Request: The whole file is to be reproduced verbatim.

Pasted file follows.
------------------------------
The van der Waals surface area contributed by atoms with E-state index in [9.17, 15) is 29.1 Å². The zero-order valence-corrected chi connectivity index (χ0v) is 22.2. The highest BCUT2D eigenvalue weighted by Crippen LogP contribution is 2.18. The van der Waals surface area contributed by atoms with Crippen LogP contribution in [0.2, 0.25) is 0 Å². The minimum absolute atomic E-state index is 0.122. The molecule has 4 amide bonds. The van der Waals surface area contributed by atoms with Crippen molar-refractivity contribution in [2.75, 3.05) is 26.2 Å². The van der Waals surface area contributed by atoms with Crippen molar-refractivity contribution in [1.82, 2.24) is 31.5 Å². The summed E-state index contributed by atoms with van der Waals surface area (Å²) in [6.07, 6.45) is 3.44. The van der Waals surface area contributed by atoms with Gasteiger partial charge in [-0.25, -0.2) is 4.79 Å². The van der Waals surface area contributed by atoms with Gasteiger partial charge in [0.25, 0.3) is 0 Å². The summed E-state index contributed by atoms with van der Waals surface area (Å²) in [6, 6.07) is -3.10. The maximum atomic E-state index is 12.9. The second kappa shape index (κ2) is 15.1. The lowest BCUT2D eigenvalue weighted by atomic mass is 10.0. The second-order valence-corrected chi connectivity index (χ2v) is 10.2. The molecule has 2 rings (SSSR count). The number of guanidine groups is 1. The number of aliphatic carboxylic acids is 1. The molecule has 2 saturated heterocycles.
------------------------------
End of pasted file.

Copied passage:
The van der Waals surface area contributed by atoms with E-state index in [9.17, 15) is 29.1 Å². The zero-order valence-corrected chi connectivity index (χ0v) is 22.2. The highest BCUT2D eigenvalue weighted by Crippen LogP contribution is 2.18. The van der Waals surface area contributed by atoms with Crippen LogP contribution in [0.2, 0.25) is 0 Å². The minimum absolute atomic E-state index is 0.122. The molecule has 4 amide bonds. The van der Waals surface area contributed by atoms with Crippen molar-refractivity contribution in [2.75, 3.05) is 26.2 Å². The van der Waals surface area contributed by atoms with Crippen molar-refractivity contribution in [1.82, 2.24) is 31.5 Å². The summed E-state index contributed by atoms with van der Waals surface area (Å²) in [6.07, 6.45) is 3.44. The van der Waals surface area contributed by atoms with Gasteiger partial charge in [-0.25, -0.2) is 4.79 Å². The van der Waals surface area contributed by atoms with Gasteiger partial charge in [0.25, 0.3) is 0 Å². The summed E-state index contributed by atoms with van der Waals surface area (Å²) in [6, 6.07) is -3.10. The maximum atomic E-state index is 12.9. The second kappa shape index (κ2) is 15.1. The lowest BCUT2D eigenvalue weighted by atomic mass is 10.0. The second-order valence-corrected chi connectivity index (χ2v) is 10.2. The molecule has 2 rings (SSSR count). The number of guanidine groups is 1. The number of aliphatic carboxylic acids is 1. The molecule has 2 saturated heterocycles.